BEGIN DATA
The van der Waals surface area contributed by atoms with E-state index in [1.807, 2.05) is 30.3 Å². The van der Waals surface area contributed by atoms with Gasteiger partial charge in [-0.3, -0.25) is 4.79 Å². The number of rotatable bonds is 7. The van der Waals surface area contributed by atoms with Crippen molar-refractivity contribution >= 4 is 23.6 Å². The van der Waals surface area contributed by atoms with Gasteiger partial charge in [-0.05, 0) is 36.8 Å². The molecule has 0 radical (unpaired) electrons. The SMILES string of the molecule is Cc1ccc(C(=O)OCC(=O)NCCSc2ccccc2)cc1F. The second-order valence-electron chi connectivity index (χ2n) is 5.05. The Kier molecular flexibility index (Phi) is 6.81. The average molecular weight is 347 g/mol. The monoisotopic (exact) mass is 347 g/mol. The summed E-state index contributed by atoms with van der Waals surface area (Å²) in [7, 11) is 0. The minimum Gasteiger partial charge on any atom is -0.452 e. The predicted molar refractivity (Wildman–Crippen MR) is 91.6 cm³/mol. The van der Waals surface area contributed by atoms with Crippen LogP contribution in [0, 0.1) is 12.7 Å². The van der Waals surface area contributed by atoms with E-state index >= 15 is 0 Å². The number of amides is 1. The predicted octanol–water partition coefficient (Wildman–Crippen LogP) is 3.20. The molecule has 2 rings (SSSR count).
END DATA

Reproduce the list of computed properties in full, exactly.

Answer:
The van der Waals surface area contributed by atoms with E-state index in [1.807, 2.05) is 30.3 Å². The van der Waals surface area contributed by atoms with Gasteiger partial charge in [-0.3, -0.25) is 4.79 Å². The number of rotatable bonds is 7. The van der Waals surface area contributed by atoms with Crippen molar-refractivity contribution >= 4 is 23.6 Å². The van der Waals surface area contributed by atoms with Gasteiger partial charge in [-0.05, 0) is 36.8 Å². The molecule has 0 radical (unpaired) electrons. The SMILES string of the molecule is Cc1ccc(C(=O)OCC(=O)NCCSc2ccccc2)cc1F. The second-order valence-electron chi connectivity index (χ2n) is 5.05. The Kier molecular flexibility index (Phi) is 6.81. The average molecular weight is 347 g/mol. The monoisotopic (exact) mass is 347 g/mol. The summed E-state index contributed by atoms with van der Waals surface area (Å²) in [7, 11) is 0. The minimum Gasteiger partial charge on any atom is -0.452 e. The predicted molar refractivity (Wildman–Crippen MR) is 91.6 cm³/mol. The van der Waals surface area contributed by atoms with Crippen LogP contribution in [0, 0.1) is 12.7 Å². The van der Waals surface area contributed by atoms with E-state index >= 15 is 0 Å². The number of amides is 1. The predicted octanol–water partition coefficient (Wildman–Crippen LogP) is 3.20. The molecule has 2 rings (SSSR count).